I started crafting for my Week of Baby Onesies swap this week. I have a lot of ideas for this one, but keeping them ‘gender neutral’ is a bit more difficult that what I thought they would be – I never realized how many fabrics really lean toward girls. My first shirt is a ‘tattoo’ themed design in red foil. I had dyed a white shirt ‘black’, although the dye didn’t turn out dark enough and looks more like a gray (with purple hues) instead. It’s a nice color, but not necessarily the one I had intended (I have since found black onesies sold at Hobby Lobby). I used a stencil made by Tulip for the design – I do not recommend them. The borders are thin so it’s too easy spread the paint over the intended design, plus they are small (great for baby shirts) so ‘painting’ the design is even more difficult. I would have rather used Plaid’s Simply Screen, but their templates seem to run too large and are limited in designs right now. Overall, I like the finished result, but not necessarily the products used to make it.
And now, the moment you’ve been waiting for, the winner of My Favorite Felt Sweets is….. Tara from Gruene Tree! Congratulations, Tara, send me you mailing information and I’ll send it on it’s way.
So, what new craft item have I come up with? A notebook cover for my The Office Swap. Originally, I wanted to create a Hello Kitty Laptop cover (from The Office episode Have A HOLLY, Jolly Christmas), but I had no idea if my partner owned a laptop – I hated to make something that would never get any use. Consequently, I made a (Hello Kitty) notebook cover instead. Instead of creating a slip on cover for the notebook, I tried something completely different – I used fusible web and ironed the fabric right onto the notebook cover! While this project is really easy to make (just iron, then trim), I have mixed feelings about the results. First off, it’s not as ‘clean’ looking as making a slip cover and the color of the notebook is more likely to ‘come through’ if the material isn’t dark enough. However, it’s a fast way (I think older kids can help too) to spruce up a composition cover. More than likely I’ll be making a slipcover the next time around.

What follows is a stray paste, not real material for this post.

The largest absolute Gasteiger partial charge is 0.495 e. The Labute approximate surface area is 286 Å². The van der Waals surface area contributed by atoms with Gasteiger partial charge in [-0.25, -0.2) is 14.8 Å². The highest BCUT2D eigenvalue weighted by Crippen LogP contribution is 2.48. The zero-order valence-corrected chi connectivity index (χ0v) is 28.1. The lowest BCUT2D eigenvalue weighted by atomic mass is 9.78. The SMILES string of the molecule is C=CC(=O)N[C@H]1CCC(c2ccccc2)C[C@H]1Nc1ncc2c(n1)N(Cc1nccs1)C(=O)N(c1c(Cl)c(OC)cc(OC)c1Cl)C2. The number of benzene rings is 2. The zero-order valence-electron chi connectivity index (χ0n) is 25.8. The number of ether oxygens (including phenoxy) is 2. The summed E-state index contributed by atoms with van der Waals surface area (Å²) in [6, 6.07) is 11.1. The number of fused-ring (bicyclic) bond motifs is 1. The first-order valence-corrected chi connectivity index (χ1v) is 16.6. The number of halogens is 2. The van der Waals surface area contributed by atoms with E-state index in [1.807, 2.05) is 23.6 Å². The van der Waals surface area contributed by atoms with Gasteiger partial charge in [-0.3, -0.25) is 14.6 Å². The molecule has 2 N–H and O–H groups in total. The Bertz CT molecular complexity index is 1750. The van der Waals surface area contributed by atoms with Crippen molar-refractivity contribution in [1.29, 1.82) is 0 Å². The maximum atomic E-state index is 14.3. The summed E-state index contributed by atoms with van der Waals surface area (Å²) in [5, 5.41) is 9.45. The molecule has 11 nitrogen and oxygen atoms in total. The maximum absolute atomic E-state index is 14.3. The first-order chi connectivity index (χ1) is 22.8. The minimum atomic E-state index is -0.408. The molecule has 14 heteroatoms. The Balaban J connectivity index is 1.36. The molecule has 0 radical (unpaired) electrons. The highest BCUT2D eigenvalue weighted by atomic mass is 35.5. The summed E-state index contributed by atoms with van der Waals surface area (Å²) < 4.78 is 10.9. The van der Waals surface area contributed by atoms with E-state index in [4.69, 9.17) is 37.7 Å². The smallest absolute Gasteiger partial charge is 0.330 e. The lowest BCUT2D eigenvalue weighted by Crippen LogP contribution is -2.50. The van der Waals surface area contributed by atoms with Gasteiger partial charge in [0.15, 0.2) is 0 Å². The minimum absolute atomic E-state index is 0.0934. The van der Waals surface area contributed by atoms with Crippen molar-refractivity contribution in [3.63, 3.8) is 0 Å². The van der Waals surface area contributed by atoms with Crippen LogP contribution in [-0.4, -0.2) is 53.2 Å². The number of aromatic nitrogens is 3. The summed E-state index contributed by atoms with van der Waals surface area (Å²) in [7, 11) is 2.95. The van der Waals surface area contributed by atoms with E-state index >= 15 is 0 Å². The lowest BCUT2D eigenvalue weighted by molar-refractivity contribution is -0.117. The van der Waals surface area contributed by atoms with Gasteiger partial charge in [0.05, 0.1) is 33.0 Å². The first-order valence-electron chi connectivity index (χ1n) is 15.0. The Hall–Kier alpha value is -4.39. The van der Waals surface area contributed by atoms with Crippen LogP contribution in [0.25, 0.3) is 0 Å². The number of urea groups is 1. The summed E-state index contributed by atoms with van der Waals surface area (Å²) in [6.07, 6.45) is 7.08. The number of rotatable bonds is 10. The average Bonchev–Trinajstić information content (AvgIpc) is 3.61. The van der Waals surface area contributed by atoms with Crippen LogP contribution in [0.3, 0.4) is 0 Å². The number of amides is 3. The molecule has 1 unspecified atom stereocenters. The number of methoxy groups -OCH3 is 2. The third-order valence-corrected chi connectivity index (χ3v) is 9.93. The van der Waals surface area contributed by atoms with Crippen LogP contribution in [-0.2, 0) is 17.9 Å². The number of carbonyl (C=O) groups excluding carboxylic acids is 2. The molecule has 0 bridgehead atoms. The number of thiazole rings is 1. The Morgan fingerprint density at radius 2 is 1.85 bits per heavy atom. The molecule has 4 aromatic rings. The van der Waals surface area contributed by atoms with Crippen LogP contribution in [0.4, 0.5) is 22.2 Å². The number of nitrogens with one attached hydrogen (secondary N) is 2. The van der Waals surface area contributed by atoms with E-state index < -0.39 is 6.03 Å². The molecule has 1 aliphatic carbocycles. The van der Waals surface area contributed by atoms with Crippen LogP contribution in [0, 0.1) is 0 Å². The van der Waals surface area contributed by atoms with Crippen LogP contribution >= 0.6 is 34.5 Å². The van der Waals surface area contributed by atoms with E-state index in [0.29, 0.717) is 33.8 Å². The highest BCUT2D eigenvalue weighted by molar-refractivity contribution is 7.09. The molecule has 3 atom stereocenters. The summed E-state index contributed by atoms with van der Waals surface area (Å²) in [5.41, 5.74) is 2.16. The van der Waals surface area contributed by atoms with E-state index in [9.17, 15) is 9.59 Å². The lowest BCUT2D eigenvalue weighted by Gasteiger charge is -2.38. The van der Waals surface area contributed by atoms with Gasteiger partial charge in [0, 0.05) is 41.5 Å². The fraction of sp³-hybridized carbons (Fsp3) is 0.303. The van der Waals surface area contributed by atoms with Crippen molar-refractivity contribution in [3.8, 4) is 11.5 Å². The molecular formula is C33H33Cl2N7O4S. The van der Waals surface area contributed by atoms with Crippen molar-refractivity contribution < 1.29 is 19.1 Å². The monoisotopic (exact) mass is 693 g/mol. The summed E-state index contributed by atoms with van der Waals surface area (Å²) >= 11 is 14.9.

I can honestly say, this weekend went by like a flash. We went to birthday parties, cleaned, shopped, washed cars, prepped planting beds, played outside, met with a longtime (and now far away) friend, and I even took in a bit of sewing. WHEW! For once I hardly spent any time in front of the computer (which is would explain the lack of posting this weekend) so it’s time for lots of updates! First, I finished up a “labor of love” project. I wish I could share more, but I’ll have to wait for the ‘big reveal’ later in the year. I can say, this project allowed me to make my first purchase from Mood and try out the faux leather from Fabric.com. I highly recommend both. I also made a fun project for my Office Swap:
A Pretzel Day apron! I can’t take credit for the sewing on the apron as I decided to go with a purchased one – I figured the focus wasn’t so much on the apron itself, but the designlogo, instead. I like that this item is ‘fun’, but is still functional – something that is sometimes hard to do with ‘themed’ swaps as it’s so easy to make projects that are fun, but wind up sitting on a shelf, just for looks. Speaking of swaps, I also managed to pick up some supplies for Week of Baby Onesies. I get to make some newborn (ooooh, they are so tiny), gender neutral shirts for my partner. I’m excited to try out some of the ideas I have planned!
By the way, don’t forget to sign up to win a copy of My Favorite Felt Sweets – you have until midnight tonight to register!